Barnsley councillor calls for road safety scheme after speed camera vandalised

A Barnsley Councillor is campaigning for road safety measures on Doncaster Road, seven month after the road’s speed camera was vandalised.

Tuesday, 30th March 2021, 3:00 pm

Councillor Wayne Johnson says it is a “scandal” that no cash from speeding fines is available to replace a speed camera that was burned out last year – despite speeding drivers in South Yorkshire paying out more than £5.5 million in fines in 2019.

Cash from speeding fines – which local authorities used to receive to pay for road safety schemes- is now paid to the UK treasury instead.

The Independent councillor for Stairfoot says the issue of speeding on Ardsley Hill has been going on for more than 20 years, and is in an ongoing battle to have the speed camera replaced, or an average speed camera at the top and bottom of the hill.

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Councillor Wayne Johnson with the speed camera on Ardsley Hill, taken by Danielle Andrews.

The speed camera, opposite Ardsley Park, was burned out by vandals in August 2020.

After being contacted by residents fed up of drivers exceeding the 40mph speed limit on the dual carriageway, Coun Johnson tried to find out how a new camera, or other traffic calming measures, could be funded.

Although Barnsley Council has pledged a one-off payment for road safety improvements of £90,000, Coun Johnson worries this will not be enough for all the schemes needed in the borough.

The number of casualties killed or seriously injured on Barnsley’s Roads has been increasing since 2016.

All cash from speeding fines were ringfenced for local authorities to spend on road safety measures until Labour scrapped the policy in 2007, and replaced it with a general allocation to local authorities.

The Lib Dem – Conservative coalition abolished the grant all together – so now, any money collected from speeding fines is given back to the Treasury for general spending – which Coun Johnson calls “a scandal”.

“We, as local members, shouldn’t be scratching around for table scraps to get the job done”, he told the local democracy reporting service.

“The money is there, it’s being diverted into other things. The money the council gets for road safety would, in my opinion, address one issue in one borough.

“When we try to deal with this we get passed from agency to agency, we get told by the police it’s the local authority, the local authority tell us it’s the South Yorkshire [safer roads] partnership – it’s a central government issue.”

Councillor Chris Lamb, cabinet spokesperson for environment and transportation, at Barnsley Council said: “Speed enforcement is the responsibility of South Yorkshire Police. This includes the use of mobile and fixed speed camera sites across the Barnsley area. The fixed camera site on Doncaster Road was vandalised in August 2020 and through agreement with South Yorkshire Police, will be decommissioned and replaced with mobile enforcement.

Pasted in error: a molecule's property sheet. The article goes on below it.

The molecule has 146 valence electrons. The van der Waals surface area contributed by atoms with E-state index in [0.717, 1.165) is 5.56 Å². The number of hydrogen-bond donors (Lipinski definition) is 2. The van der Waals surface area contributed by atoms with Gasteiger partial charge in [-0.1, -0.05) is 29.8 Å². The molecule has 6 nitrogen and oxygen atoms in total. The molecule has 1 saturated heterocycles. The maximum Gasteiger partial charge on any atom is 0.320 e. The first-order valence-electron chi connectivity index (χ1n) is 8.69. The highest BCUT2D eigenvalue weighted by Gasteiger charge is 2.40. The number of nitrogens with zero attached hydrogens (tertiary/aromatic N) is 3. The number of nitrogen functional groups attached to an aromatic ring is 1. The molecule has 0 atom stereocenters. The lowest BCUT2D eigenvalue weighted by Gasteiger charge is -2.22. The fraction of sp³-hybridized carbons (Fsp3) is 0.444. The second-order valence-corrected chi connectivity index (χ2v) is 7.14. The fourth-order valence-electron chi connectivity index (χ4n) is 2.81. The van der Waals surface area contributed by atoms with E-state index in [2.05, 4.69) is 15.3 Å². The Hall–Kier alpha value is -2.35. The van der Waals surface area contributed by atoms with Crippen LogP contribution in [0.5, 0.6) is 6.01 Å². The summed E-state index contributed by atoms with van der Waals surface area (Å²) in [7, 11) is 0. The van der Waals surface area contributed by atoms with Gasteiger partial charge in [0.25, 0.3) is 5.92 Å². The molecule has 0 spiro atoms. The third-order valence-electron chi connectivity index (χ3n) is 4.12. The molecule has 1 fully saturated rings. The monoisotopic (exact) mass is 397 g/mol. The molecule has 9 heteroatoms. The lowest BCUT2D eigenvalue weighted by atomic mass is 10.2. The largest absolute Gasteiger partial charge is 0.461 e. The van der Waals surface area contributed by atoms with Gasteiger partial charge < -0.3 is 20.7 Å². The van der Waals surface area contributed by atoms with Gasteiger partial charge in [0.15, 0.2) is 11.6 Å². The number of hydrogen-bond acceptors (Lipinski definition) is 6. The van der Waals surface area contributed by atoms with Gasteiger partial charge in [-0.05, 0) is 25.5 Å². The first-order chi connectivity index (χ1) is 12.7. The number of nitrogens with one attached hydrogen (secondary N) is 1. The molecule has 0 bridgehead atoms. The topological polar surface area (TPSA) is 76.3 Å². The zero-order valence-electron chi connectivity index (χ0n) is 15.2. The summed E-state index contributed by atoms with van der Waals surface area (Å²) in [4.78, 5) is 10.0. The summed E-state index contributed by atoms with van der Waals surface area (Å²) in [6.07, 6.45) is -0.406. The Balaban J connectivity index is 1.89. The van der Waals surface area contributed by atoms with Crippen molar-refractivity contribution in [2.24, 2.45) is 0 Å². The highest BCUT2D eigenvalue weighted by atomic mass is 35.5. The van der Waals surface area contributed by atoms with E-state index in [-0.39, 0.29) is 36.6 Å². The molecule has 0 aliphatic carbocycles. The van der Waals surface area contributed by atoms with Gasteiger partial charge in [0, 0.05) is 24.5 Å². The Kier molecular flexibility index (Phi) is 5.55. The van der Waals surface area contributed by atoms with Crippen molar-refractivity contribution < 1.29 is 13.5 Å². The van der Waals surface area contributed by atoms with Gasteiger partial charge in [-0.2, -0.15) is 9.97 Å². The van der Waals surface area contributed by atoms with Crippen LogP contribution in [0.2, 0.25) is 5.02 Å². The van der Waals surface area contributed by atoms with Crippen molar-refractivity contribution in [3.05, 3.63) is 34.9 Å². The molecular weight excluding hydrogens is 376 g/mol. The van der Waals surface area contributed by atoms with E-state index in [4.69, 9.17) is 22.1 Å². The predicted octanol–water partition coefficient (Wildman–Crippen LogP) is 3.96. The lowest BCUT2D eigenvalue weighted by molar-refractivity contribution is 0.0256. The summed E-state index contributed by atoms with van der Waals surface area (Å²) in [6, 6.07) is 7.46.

“The history of vehicle collisions around the site shows that in the period between 2017-2019 only one slight injury collision has been reported within a 200m radius. In addition, only 93 offences were recorded by the camera in 2019 and 81 in 2020 (up to the time the camera was taken out of service).

“We have agreed with South Yorkshire Police that we will continue to monitor vehicle speed and collision data at the site, and should these factors increase, we will, of course, consider additional interventions.

“The recently introduced Neighbourhood Road Safety pilot is only one of the mechanisms being used to improve road safety across the Borough. The £90,000 available for distribution for local schemes is there to all Wards, and we have received highly positive engagement to date. All proposals will be scored following a pre-determined matrix, taking into account their overall contribution to improving local road safety.

“The £90,000 available under this initiative is in addition to the £639,000 proposed investment for the 2021/22 financial year. This wider programme continues the annual work carried out on collision site analysis, school safety zones, footway upgrades, speed indicator devices, vehicle activated signs and multiple traffic signal upgrades.

“Safety camera partnership will continue to conduct mobile enforcement on Doncaster Road and review the location each year.”

A spokesperson for the Department for Transport said: “The Department for Transport provides over £8.4 million per annum to the Sheffield City Region Combined Authority for small scale transport schemes, including safety measures.

“This is not ring-fenced, allowing authorities to spend their allocations according to their own priorities.”